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Anterior Cruciate Ligament Sizing Tools Can Be Interchanged Without Affecting Graft Diameter Measurement

  • Maude Joannette Bourguignon
    Affiliations
    Orthopaedic Surgery, Surgery Department, Faculté de Médecine et des Sciences de la Santé, Université de Sherbrooke, Québec; Canada
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  • Sonia Bédard
    Affiliations
    Programme de Recherche en Science de la Santé, Faculté de Médecine et des Sciences de la Santé, Université de Sherbrooke, Québec Canada

    Centre de Recherche du CHUS, Centre Intégré Universitaire de Santé et de Services Sociaux de l'Estrie Centre Hospitalier Universitaire de Sherbrooke du Québec, Québec Canada
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  • Frédéric Balg
    Affiliations
    Orthopaedic Surgery, Surgery Department, Faculté de Médecine et des Sciences de la Santé, Université de Sherbrooke, Québec; Canada

    Centre de Recherche du CHUS, Centre Intégré Universitaire de Santé et de Services Sociaux de l'Estrie Centre Hospitalier Universitaire de Sherbrooke du Québec, Québec Canada
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  • Karina Lebel
    Affiliations
    Electrical Engineering, Université de Sherbrooke, Québec Canada

    Centre de Recherche Sur le Vieillissement (CDRV), Centre Intégré Universitaire de Santé et de Services Sociaux de l'Estrie Centre Hospitalier Universitaire de Sherbrooke, Québec Canada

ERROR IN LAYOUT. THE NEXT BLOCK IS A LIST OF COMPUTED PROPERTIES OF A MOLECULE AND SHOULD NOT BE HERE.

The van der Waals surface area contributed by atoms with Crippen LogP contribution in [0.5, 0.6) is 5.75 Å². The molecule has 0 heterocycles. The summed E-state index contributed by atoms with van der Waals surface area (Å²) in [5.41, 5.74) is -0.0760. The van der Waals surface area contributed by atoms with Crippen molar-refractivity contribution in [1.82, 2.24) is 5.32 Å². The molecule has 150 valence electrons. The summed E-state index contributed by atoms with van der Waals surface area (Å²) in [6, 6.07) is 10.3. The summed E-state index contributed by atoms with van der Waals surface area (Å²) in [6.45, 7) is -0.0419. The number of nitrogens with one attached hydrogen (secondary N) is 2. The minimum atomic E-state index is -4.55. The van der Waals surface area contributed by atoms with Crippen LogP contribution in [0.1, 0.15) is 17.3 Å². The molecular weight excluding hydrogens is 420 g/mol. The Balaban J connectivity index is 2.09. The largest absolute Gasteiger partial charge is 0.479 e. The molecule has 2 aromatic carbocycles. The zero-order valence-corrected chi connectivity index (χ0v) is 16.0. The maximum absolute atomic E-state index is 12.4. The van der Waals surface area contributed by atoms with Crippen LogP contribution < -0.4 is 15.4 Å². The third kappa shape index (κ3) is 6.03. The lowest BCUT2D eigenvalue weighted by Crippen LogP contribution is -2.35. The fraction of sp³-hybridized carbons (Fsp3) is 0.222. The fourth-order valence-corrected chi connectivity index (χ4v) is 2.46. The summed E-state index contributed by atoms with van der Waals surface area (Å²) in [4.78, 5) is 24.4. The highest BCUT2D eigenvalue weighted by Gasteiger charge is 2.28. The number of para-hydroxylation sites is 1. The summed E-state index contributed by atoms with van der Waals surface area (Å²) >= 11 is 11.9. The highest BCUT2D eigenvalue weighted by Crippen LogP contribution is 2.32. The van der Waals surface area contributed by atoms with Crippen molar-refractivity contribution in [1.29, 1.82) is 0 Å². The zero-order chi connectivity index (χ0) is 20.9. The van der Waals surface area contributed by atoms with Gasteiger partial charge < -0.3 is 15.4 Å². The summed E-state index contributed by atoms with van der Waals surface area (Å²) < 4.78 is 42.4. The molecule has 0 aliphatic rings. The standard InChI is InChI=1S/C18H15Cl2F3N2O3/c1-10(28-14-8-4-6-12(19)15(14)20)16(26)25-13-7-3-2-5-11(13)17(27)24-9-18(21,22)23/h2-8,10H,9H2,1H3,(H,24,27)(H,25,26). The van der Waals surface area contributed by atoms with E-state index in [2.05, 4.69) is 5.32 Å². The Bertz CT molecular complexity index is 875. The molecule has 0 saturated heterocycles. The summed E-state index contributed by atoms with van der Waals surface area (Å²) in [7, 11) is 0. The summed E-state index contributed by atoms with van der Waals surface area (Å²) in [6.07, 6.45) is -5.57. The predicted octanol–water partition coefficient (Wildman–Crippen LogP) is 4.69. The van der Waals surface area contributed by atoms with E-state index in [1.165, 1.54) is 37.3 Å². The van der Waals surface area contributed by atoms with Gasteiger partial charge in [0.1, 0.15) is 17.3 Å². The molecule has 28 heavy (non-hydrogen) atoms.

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  • Alexandre Keith Leang
    Affiliations
    Orthopaedic Surgery, Surgery Department, Faculté de Médecine et des Sciences de la Santé, Université de Sherbrooke, Québec; Canada
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  • François Vézina
    Correspondence
    Address correspondence to François Vézina, M.D., F.R.C.S.C., Orthopaedic Surgery, Surgery Department, Faculté de Médecine et des Sciences de la Santé, Université de Sherbrooke, Québec; Canada.
    Affiliations
    Orthopaedic Surgery, Surgery Department, Faculté de Médecine et des Sciences de la Santé, Université de Sherbrooke, Québec; Canada
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Open AccessPublished:February 11, 2022DOI:https://doi.org/10.1016/j.asmr.2022.01.002

      Purpose

      To determine whether different types of measurement tools can be interchanged without significantly affecting the resulting graft diameter.

      Methods